Struggles of moving into a new apartment

Ethan Epstein/File

As summer draws to an end, many of us are frantically rushing around our houses trying to track down that last sock or power strip before packing all of our essentials into various bags and heading back to school. Unless you stayed in Berkeley over the summer or haven’t switched apartments, there’s a pretty good chance that right now you’re preparing to move into your apartment for the upcoming school year. While many people had subletters, so they at least have their place furnished, it’s still a hassle trying to move every single one of your most prized possessions. As we at the Clog scramble to settle in for the start of the semester, we feel your pain and understand the hardest parts of moving into a new apartment.

Space problems

Three words for you: Berkeley housing crisis. Thanks to that lovely reality, people are leasing out their living room spaces or squeezing three people into a one-bedroom apartment, if only to keep the cost of living affordable. That means that you have to really put your brains to the test in attempting to manage your living space, whether that means putting drawers under your beds or getting bunk beds despite the fact you’re no longer in the residence halls and thought you were done with top bunks forever.

For those of you who are living in residence halls, you’ve got to figure out how to store all your stuff in a relatively tiny room with other people. Yikes.

Stairs

For some reason, there are an awful lot of apartment buildings around here that don’t have elevators. If you’re in one of those and you’re not on the first floor, moving your stuff into your apartment is going to take a lot of heavy lifting. Maybe you planned for this when you packed, but if you didn’t, your arms are probably going to be killing you the next day.

Furniture building

The first test of your aptitude for human adulthood is the ever-feared Ikea furniture building experience. Look, in theory it’s a great idea, but in practice? Those little diagrams just do not make sense sometimes. Plus, now you realize that in all your preparation, you failed to buy a hammer, wrench or even a screwdriver. Why is this so difficult? And, of course, right when you think you’ve got everything together, you realize that you forgot to buy a bookshelf and have to run right back to Ikea.

Pots and pans and silverware, oh my!

You’re suddenly faced with the realization that much of the kitchenware you so relied on was either from home or your last housemate or roommate’s. Regardless of your culinary skills, a single fork and frying pan can only get you so far in life. Now you need to reevaluate basically every cupboard and drawer in your apartment, as well as every recipe you know, in an attempt to figure out what you actually need to buy versus what you can do without.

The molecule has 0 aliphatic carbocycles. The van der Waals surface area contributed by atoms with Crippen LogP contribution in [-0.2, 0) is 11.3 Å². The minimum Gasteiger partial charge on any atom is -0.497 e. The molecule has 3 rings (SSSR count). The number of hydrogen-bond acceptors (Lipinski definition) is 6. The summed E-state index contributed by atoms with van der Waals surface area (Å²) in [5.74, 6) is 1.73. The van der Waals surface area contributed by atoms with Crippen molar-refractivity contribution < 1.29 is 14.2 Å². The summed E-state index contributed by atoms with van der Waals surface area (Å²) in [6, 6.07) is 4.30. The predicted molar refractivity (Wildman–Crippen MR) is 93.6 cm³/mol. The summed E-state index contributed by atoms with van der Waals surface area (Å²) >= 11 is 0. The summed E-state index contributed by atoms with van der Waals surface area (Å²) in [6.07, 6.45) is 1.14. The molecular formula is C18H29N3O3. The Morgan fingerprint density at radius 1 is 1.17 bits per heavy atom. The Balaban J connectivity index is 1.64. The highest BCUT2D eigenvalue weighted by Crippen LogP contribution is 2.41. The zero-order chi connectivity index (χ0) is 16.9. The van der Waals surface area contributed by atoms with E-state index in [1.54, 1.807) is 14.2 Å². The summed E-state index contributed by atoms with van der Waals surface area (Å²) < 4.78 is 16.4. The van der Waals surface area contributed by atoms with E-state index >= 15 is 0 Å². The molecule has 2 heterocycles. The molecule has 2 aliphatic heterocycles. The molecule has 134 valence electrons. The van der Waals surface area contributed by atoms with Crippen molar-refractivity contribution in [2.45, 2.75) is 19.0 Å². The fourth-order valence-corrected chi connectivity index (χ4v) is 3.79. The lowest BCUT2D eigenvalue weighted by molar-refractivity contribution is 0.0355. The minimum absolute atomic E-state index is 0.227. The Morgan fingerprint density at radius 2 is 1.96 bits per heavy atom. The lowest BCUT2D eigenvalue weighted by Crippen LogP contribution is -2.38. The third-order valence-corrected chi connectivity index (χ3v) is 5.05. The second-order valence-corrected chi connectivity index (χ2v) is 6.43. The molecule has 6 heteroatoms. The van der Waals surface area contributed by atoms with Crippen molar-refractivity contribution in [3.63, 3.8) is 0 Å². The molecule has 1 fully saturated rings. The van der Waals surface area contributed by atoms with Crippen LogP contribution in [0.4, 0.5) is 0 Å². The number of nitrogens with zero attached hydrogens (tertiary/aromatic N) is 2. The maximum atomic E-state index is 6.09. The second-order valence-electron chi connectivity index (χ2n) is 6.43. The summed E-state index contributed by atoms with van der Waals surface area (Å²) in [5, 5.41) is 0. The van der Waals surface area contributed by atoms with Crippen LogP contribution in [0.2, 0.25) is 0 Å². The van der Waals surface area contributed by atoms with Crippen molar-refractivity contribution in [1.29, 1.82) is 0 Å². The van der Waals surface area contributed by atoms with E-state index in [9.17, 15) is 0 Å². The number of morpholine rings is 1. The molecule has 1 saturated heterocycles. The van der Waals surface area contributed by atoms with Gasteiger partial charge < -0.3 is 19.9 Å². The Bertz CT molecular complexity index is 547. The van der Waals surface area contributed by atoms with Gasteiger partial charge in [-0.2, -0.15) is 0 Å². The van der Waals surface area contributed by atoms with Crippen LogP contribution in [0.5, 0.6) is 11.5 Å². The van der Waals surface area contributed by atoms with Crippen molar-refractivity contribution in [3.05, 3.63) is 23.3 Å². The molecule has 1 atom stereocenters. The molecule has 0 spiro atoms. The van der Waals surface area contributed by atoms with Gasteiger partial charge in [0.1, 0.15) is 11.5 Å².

Coordinating with your housemates

Whether you’re all moving in on the same day or you’re all moving in at completely different times, you’re probably going to hit some issues with coordination. If you’re sharing a room with someone, how are you supposed to set it up without their furniture in there? If you’re sharing the kitchen appliances along with the living space, what if you don’t talk about it beforehand and end up with three crockpots but no pasta strainer? You’re in college — you need a pasta strainer. Or worse, what if all your housemates are trying to move in at the same time on the same day and you can’t even get through your door with your stuff? Good luck.

Readjusting your walking, parking, alone time

You had it all figured out. It took you 10 minutes to walk from your residence hall to Hearst Memorial Mining Building and less to walk back. If you drive, you knew the best parking places in the area, including the free ones. If you bike, you knew where you could lock your bike up without it getting stolen. But now? You’re suddenly somewhere else entirely and your whole game is thrown off. You’re looking for parking for 20 minutes and you’re consistently late to things because you keep forgetting that it’s not the same distance as your old apartment. Sure, you’ll figure it out eventually, but how many times will you be late before you do?

Good luck moving in, Bears!

Contact Taylor Follett at [email protected].